Shooter of Pacific County Sheriff asking for new trial

A man convicted of shooting a Washington trooper in 2010 is seeking a new trial, saying another man confessed and that the trooper deliberately misidentified him.

The wounded trooper, now , adamantly denies it according to a report by the Associated Press.

In this photo taken March 9, 2011, Martin Jones, left, listens to testimony in Tacoma, Wash., during his sentencing hearing after Jones was convicted of shooting Scott Johnson in 2010 in Long Beach, Wash., when Johnson was a Washington state trooper. Jones’ attorney is seeking a new trial, saying another man confessed to the shooting and that Johnson, who is now Pacific County Sheriff, deliberately misidentified Jones. (Bill Wagner/The Daily News via AP)

Martin Jones was convicted in February 2011 for the 2010 shooting and is serving a 50-year sentence.

Jurors found 46-year-old Jones guilty of attempted murder in the shooting as Johnson was impounding a van belonging to Jones’ wife. Jones’ wife had been arrested and was under investigation for drunk driving.

Johnson was shot at point-blank range in the back of the head.

Jones’ defense team said Jones was home at the time of the shooting.

The Washington  restored an attempted murder conviction for Jones in 2016, overturning a 2013 decision by a state appellate court to vacate the first-degree attempted murder conviction.

The appellate court said his right to a public trial had been violated, but the Supreme Court disagreed.

In this photo taken March 9, 2011, Pacific County Sheriff Scott Johnson is shown in Tacoma, Wash., following a sentencing hearing for Martin Jones, who was convicted of shooting Johnson in 2010 in Long Beach, Wash., when Johnson was a Washington state trooper. Jones’ attorney is seeking a new trial, saying another man confessed to the shooting and that Johnson deliberately misidentified Jones. (Bill Wagner/The Daily News via AP)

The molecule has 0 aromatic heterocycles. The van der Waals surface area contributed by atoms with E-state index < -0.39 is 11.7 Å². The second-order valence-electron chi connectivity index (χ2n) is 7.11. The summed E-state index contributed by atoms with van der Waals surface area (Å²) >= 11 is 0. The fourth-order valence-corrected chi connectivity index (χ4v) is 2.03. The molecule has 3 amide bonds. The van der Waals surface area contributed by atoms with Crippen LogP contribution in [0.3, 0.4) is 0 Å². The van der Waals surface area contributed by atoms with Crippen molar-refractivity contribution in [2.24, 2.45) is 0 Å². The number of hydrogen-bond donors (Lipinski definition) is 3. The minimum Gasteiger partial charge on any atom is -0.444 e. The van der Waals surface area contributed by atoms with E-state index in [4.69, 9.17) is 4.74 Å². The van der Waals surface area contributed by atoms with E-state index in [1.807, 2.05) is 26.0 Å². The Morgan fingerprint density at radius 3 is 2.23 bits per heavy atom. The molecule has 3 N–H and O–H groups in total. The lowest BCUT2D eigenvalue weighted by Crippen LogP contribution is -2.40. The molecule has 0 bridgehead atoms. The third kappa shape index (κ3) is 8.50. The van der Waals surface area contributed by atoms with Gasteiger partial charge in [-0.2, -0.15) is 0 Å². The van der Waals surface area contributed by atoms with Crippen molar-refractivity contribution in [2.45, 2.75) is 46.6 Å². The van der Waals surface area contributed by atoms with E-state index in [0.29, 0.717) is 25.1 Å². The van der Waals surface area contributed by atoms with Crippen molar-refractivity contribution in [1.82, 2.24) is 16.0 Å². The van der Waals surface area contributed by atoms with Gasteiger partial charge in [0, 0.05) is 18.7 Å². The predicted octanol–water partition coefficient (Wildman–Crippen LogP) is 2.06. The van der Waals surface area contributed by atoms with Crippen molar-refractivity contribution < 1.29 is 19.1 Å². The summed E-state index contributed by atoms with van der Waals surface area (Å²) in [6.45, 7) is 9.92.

Jones also argued that his right to be present at all critical stages of his trial had been violated because he was not present at the moment of the jury drawing. The appeals court had rejected this argument, and the Supreme Court ruling agreed, concluding that Jones had waived his right “by failing to raise a timely objection.” Jones did not raise any concerns until after his conviction.

Now, a local drug dealer, Peter Boer, has provided sworn declarations saying that on the night of the shooting, his brother Nick, a repeat felon, “took credit” for it and sent him to dispose of gun parts. A statement from an acquaintance partially corroborates that story.

Nick Boer denies shooting the trooper. Johnson says he’s certain the right man was convicted.

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